Laos, US in highest contact since Vietnam War

Wednesday, July 14, 2010

US Secretary of State Hillary Clinton (right) and Laos Foreign Minister Thongloun Sisoulith in Washington, DC

WASHINGTON — The United States and Laos pledged to step up cooperation after their highest-level talks since the Vietnam War, the latest country in a renewed US effort to engage Southeast Asia.

Secretary of State Hillary Clinton met Tuesday with Foreign Minister Thongloun Sisoulith, who was paying the first visit by a top Laotian official to Washington since the communist victory in his nation in 1975.

Laotian students pass a sign warning that mines are located in the area in the northern province of Xiangkhoang

They pledged to step up exchanges, saying in a joint statement that cooperation is "producing mutual benefits and a constructive relationship contributing to peace, stability and cooperation for development in the region and the world."

In a practical sign of ties, the two countries signed an "open-skies" agreement allowing access to each other's airlines, which officials said may give a small boost to tourism in isolated and landlocked Laos.

US relations with Laos, while never severed, were long tense, in part over its campaign against the Hmong hill people who assisted US forces during the Vietnam War along with uncertainties over American troops missing in action.

A Hmong refugee cries as Thai authorities deport to Laos thousands of the ethnic group in late December, 2009

But the United States established normal trade ties with Laos in 2004 and has recently looked at ways to help clean up ordnance that continues to take a heavy civilian toll.

US forces dropped millions of bombs on the country to cut off North Vietnam supply lines, which according to a survey earlier this year have killed or injured some 50,000 people in Laos.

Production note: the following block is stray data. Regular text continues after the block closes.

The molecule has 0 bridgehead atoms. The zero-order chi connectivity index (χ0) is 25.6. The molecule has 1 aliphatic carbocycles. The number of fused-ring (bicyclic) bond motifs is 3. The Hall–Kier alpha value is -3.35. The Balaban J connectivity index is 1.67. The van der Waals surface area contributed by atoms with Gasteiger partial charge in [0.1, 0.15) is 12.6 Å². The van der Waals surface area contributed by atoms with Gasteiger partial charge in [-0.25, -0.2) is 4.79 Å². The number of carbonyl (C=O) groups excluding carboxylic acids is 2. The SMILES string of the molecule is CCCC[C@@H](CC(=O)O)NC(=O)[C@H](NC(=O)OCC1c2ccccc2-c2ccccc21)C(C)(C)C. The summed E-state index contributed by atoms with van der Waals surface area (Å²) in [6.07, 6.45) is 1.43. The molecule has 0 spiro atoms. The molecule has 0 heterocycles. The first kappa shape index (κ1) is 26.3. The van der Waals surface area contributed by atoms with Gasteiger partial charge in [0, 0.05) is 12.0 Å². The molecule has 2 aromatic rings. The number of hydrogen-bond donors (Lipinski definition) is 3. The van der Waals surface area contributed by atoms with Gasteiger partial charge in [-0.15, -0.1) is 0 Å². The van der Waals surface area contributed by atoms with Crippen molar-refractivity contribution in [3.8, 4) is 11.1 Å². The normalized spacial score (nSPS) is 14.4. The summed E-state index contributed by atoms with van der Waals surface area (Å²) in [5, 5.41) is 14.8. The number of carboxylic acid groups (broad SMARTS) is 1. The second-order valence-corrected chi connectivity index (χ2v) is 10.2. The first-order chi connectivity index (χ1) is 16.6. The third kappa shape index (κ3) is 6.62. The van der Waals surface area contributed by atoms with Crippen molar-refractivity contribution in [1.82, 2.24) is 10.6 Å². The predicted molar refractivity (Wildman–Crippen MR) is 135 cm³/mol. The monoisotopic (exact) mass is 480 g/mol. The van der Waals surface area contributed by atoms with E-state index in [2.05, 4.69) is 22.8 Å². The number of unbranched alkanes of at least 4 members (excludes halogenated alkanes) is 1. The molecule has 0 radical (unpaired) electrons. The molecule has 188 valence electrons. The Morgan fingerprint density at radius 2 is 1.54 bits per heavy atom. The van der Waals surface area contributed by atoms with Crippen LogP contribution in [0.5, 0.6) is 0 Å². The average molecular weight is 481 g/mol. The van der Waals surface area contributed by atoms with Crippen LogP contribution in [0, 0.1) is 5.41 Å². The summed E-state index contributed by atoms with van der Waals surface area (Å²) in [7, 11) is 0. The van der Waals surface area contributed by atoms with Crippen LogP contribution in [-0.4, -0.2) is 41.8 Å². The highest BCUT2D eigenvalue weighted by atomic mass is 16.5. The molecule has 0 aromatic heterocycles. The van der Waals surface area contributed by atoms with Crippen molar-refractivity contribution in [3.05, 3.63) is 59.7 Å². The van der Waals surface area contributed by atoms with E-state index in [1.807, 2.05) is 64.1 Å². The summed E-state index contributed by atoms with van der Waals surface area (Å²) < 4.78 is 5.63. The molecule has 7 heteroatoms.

Philip Crowley, the State Department spokesman, said that Clinton and Thongloun discussed "a wide range of old and new areas for bilateral cooperation."

"The United States is committed to building our relationship with Laos as part of our broader efforts to expand engagement with Southeast Asia," Crowley told reporters.

Another US official said that talks also touched on "fighting drug addiction and illegal drug trafficking and US government concerns for the welfare of Hmong" who were controversially returned from Thailand in December.

President Barack Obama's administration has put a new focus on Southeast Asia, saying the region was overlooked as George W. Bush's former administration became preoccupied with wars in Iraq and Afghanistan.

The Obama administration last year initiated a dialogue with another isolated state in Southeast Asia -- Myanmar, also known as Burma, whose military regime has curtailed the rights of the democratic opposition.

Ernie Bower, who heads the Southeast Asia program at the Center for Strategic and International Studies, saw the talks with Laos as a new example of the US effort to "really try to broaden and deepen engagement with all the ASEAN countries."

As for Laos, "they know there are interest groups in the United States who are out to pressure them on issues they just don't want to talk about, like the Hmong," Bower said.

"The Lao were a little nervous about taking the diplomatic risks of reaching out their hand, but now they are starting to see a little return," he said, pointing to growing US business in Laos since restrictions were lifted.

Laotian students pass a sign warning that mines are located in the area in the northern province of Xiangkhoang

Some 250,000 Hmong have resettled in the United States and often speak of persecution in Laos, enlisting support of US lawmakers to pressure the Vientiane government.

China has meanwhile been seeking to improve relations with Laos, with China's Vice President and heir apparent Xi Jinping visiting last month.

Beijing has also pledged to invest in Laotian infrastructure, which would help transport Chinese goods to key regional hub Thailand.

In the joint statement, Thongloun said he invited Clinton to visit Laos.

The only secretary of state to visit Laos was John Foster Dulles, who spent a day in the then-monarchy in 1955.

Former secretary of state Condoleezza Rice skipped a meeting of ASEAN, or the Association of Southeast Asian Nations, in Laos in 2005, sending instead her deputy Robert Zoellick.


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